As such, each night at midnight starting on the 3rd, I would monitor the bookings of my favorite site, in hopes of acquiring it for the start of July. After 3 nights, the site came up, but it was booked but a mere moment earlier, leaving me to have to wait till 5 months prior to their departure date; the date the site would open up again for booking. As it would be, the booking was for a week, and so at midnight the following week, I logged into my Ontario Parks account, and scored the prize; a weeks stay at Pog Lake at site 435; the BEST site on Pog Lake!
It was after I booked the site that my participation on Algonquin Adventures (AA) really began to increase, as I found it therapeutic to read about others adventures in the interior, as well as about people’s general love of the park. It was then that came to know many of the people on AA, and found a refuge from my winter blues.
As winter passed and spring came, my energies were shifted to the Park’s interior, as it “open’s” earlier then the parks camping grounds. During the months of April and May, I would make 5 trips into Algonquin, and while each was short in duration, was rich in experience.
Liam & Josh along Hw. 60 Moose watchingThen came June, and the end of another school year, and finally July, and a mere week till my big tip with my boys to Pog. In hearing about my plans, my mother became more and more interested in the trip, and it was then that I invited her along. While I had initially thought she would stay for part of the trip, as 7 days seemed a bit long for her, she ended up being with us the entire trip, adding to not only my enjoyment of the park, but enriching my children’s experiences as well.
On Sunday July 6th, 2008 at about 12-noon, we left my home in two cars, filled not only with the necessary gear, but loads of anticipation for the week to come. After about a 4 and a half hour journey, which included stops in Huntsville for groceries, and gas as well as checking in Dwight to see if my canoe was ready at Langford (it wasn’t, so I kept my loaner for the week), and a final stop for ice cream at the Lake of Two Rivers Ice Cream Parlor (very good ice cream by the way) we arrived at Pog Lake, and began our trip.
Our first order of business was setting up our site, which included assembling my Columbian Bugaboo 5 person tent and sleeping gear, as well as a new addition to my gear collection, a 15”x13” Ozark Trail bug tent for the “kitchen” of our camp. In all, it took a few hours to do this, as I enjoyed a beverages or two along the way, and so following a dinner of hamburgers and walk around the camp, we were off to bed.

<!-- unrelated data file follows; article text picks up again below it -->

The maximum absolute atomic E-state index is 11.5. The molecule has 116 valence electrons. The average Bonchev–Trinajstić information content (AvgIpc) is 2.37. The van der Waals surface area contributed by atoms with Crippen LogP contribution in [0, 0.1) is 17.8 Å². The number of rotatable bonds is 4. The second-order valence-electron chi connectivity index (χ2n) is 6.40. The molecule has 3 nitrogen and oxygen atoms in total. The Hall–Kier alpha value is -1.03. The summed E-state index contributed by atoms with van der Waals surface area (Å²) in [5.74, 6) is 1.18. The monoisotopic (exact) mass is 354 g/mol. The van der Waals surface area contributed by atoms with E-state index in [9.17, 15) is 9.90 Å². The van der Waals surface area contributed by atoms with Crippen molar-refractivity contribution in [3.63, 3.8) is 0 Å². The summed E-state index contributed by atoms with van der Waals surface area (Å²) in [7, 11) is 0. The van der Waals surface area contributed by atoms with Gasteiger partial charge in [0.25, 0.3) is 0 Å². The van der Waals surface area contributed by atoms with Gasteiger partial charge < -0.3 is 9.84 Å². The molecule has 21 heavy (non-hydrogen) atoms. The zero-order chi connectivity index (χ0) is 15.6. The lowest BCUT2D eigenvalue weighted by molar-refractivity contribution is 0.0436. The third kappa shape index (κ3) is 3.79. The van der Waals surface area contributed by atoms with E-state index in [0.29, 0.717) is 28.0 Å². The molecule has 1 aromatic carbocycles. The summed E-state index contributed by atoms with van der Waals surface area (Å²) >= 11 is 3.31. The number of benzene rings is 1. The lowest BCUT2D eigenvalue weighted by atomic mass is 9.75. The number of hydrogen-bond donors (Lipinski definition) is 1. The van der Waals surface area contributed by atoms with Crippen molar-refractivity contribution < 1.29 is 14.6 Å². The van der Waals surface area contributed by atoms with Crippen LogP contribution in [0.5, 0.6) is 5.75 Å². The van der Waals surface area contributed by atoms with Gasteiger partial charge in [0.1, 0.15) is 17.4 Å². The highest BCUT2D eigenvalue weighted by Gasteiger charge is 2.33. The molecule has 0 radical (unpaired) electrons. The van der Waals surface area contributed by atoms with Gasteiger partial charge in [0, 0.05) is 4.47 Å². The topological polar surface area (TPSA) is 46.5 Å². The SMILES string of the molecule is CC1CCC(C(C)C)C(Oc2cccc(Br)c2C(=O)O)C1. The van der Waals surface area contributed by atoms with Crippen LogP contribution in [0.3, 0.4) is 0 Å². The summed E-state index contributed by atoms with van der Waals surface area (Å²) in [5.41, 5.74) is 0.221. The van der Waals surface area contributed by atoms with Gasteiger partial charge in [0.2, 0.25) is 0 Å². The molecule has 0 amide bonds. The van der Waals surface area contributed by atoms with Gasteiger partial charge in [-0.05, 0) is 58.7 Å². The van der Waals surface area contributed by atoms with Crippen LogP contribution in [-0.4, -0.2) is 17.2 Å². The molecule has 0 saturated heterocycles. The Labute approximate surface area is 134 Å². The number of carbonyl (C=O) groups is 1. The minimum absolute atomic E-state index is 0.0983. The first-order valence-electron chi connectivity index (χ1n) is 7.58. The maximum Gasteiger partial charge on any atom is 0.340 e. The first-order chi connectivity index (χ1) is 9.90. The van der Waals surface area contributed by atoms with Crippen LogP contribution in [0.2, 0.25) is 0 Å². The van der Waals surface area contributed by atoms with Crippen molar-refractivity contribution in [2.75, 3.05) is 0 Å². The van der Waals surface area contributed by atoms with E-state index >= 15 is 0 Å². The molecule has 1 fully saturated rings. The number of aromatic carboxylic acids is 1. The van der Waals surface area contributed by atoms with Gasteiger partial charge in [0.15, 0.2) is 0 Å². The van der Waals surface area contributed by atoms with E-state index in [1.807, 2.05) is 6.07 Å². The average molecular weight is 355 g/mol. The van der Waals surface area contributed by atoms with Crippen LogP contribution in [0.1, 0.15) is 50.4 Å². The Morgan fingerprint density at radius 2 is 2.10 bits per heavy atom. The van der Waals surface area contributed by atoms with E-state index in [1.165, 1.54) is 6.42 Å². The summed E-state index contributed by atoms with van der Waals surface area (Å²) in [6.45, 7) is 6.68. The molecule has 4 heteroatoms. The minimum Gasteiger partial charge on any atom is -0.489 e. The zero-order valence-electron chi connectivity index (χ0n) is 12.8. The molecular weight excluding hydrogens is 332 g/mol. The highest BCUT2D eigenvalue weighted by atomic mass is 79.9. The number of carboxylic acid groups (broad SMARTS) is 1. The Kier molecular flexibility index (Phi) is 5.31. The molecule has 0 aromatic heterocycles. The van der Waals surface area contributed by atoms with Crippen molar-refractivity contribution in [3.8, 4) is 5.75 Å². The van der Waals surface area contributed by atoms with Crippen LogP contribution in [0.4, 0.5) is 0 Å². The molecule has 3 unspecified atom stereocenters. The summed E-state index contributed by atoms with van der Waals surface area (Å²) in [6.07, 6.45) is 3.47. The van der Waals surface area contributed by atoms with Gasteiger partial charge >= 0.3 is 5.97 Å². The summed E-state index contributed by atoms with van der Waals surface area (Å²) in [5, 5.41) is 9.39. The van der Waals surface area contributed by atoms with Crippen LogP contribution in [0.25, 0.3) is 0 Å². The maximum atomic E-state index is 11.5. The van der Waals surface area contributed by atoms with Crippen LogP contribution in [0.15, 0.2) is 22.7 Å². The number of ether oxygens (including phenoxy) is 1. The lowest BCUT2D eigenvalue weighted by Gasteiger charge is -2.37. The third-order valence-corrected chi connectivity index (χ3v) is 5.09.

The following day we woke fairly early, and after our coffee and breakfast, we decided to tackle the Beaver Pond Trial at km 45.2 along the highway 60 corridor. The hike is 2 km long, and brings visitors past several beaver dams. The hike is moderate in difficulty, and took us about 2 hours to hike.
Liam, Josh & Mom at start of Beaver Dam Trail
Along the way we saw three beavers, a cow moose with her two calves, a blue heron and lots of frogs. Towards the end of the hike the path took us to the top of a nice lookout point of the marshes and dams we had just visited. In short, a great hike.
Dad & Liam have a "Beaver Snack"
Liam & Josh at Beaver Lookout Point
Large Beaver Dam
Following that we had a late lunch and the boys and me paddled up the Madawaska River into Pog Lake and explored the campground by water. It was there that I spotted three Painted Turtles, and I finally came to see turtles in the park! (Later in the week we would also find a snapping turtle in our bay that was particularlu interested in the kids fishing bobbers). We also stayed up late that night for at 9:00 pm we all went to the parks Outdoor Theatre (at km 35.4), where we were entertained with “Ghost Stories of Canoe Lake.”
Ghost Stories Play